Saturday, August 19, 2006

Forecasting Today's War from 1869

Last week saw the Second Anglo-Iraqi War endure longer than US troops were in World War II. The Brits, like Thursday's child, have far to go. Their WWII lasted 5 years, 11 months, 10 days while ours was "only" (ha!) 3 years, 8 months, 6 days.

Back when the current war was being promoted in the higher socio-political circles of the capitalist imperial capital on the Potomac, a little bird told the Slangwhanger- in- Chief to consult a certain not-uncelebrated account of the czarist imperial capital on the Moskva during seven years of Napoleon's wars. Pursuing that providential advice, he came across the following equivocal text.
Combat and Tranquility
By Countess Konstantia Garnettovna,
writing over the name of Levtol Stoy
Transfigured into English by R. G. Stonelower,
Mount Tabor, Ltd., 1880

"Well, Senator, so Kuwait and Syria are now just family estates of the Husayns, as the CIA insists on spelling their name. But I warn you, if you don't tell me that this means war, if you still try to defend the infamies and horrors perpetrated by that Antichrist -- I really believe he is Antichrist -- I will have nothing more to do with you and you are no longer my friend, no longer my 'faithful slave,' as you call yourself! But how do you do? I see I have frightened you -- sit down and tell me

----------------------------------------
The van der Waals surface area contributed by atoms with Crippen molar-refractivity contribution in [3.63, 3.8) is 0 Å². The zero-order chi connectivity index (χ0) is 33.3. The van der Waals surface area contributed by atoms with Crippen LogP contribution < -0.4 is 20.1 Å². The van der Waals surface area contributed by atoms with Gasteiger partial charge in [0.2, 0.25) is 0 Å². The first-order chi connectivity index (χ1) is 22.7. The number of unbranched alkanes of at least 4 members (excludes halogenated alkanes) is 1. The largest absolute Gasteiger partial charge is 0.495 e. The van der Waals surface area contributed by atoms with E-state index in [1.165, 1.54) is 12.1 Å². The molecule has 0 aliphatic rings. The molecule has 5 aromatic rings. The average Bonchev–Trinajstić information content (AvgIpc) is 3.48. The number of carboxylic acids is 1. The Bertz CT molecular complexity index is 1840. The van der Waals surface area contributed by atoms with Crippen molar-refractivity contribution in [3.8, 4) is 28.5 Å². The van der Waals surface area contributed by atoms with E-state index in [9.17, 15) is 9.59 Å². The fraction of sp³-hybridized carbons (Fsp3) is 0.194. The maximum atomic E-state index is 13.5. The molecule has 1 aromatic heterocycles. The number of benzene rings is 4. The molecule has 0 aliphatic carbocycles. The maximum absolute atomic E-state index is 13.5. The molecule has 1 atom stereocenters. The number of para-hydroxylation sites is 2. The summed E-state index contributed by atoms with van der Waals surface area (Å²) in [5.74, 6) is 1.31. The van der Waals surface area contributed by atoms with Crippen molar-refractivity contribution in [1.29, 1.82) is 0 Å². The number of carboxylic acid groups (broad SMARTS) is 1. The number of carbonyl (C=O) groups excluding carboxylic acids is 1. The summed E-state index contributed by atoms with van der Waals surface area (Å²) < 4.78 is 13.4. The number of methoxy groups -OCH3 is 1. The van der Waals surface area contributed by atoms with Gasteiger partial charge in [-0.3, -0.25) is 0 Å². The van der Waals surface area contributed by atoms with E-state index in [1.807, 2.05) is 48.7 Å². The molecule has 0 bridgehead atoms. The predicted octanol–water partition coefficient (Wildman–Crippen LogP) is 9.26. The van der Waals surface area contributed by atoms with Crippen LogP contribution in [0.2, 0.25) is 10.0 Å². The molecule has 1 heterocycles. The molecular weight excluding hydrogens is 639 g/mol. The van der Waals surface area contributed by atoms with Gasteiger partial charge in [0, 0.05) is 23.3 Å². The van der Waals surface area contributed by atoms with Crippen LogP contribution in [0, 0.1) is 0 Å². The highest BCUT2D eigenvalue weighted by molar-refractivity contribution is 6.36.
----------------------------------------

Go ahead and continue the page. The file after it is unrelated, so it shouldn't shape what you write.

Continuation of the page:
all the news."

It was in September [of either 2002 or 1811; the records simultaneously differ and are duplicative at significant points], and the speaker was the well-known Annette Scherer, Social Secretary to and favorite of the Princesses Royal, Jenna and Barbara. With these words she greeted Senator Beauregard Claghorn, a man of high rank and importance, who was the first to arrive at her reception. Annette had had a cough for some days. She was, as she said, suffering from la grippe....

All her invitations without exception, ... delivered by messenger that morning, ran as follows:

"If you have nothing better to do, Senator or Representative, and if the prospect of spending an evening with a poor invalid is not too terrible, I shall be very charmed to see you tonight between 7 and 10 -- Annette Scherer."

"Heavens! what a virulent attack!" replied the Senator, not in the least disconcerted by this reception. He had just entered, wearing an exquisite $1,500 bespoke wool suit, and had ... a serene expression on his flat face. He spoke in that refined middlebrow accent in which our grandfathers ... spoke ..., and with the gentle, patronizing intonation natural to a man of importance who had grown old in society and in Congress. He went up to Annette, kissed her hand, presenting to her his bald, scented, and shining head, and complacently seated himself on the sofa.

"First of all, dear friend, tell me how you are. Set your friend's mind at rest," said he without altering his tone, beneath the politeness and affected sympathy of which indifference and even irony could be discerned.

"Can one be well while suffering morally? Can one be calm in times like these if one has any feeling?" said Annette. "You are staying the whole evening, I hope?"

"And the reception at the English ambassador's? Today is Wednesday. I must put in an appearance there," said the Senator. "My daughter is coming for me to take me there."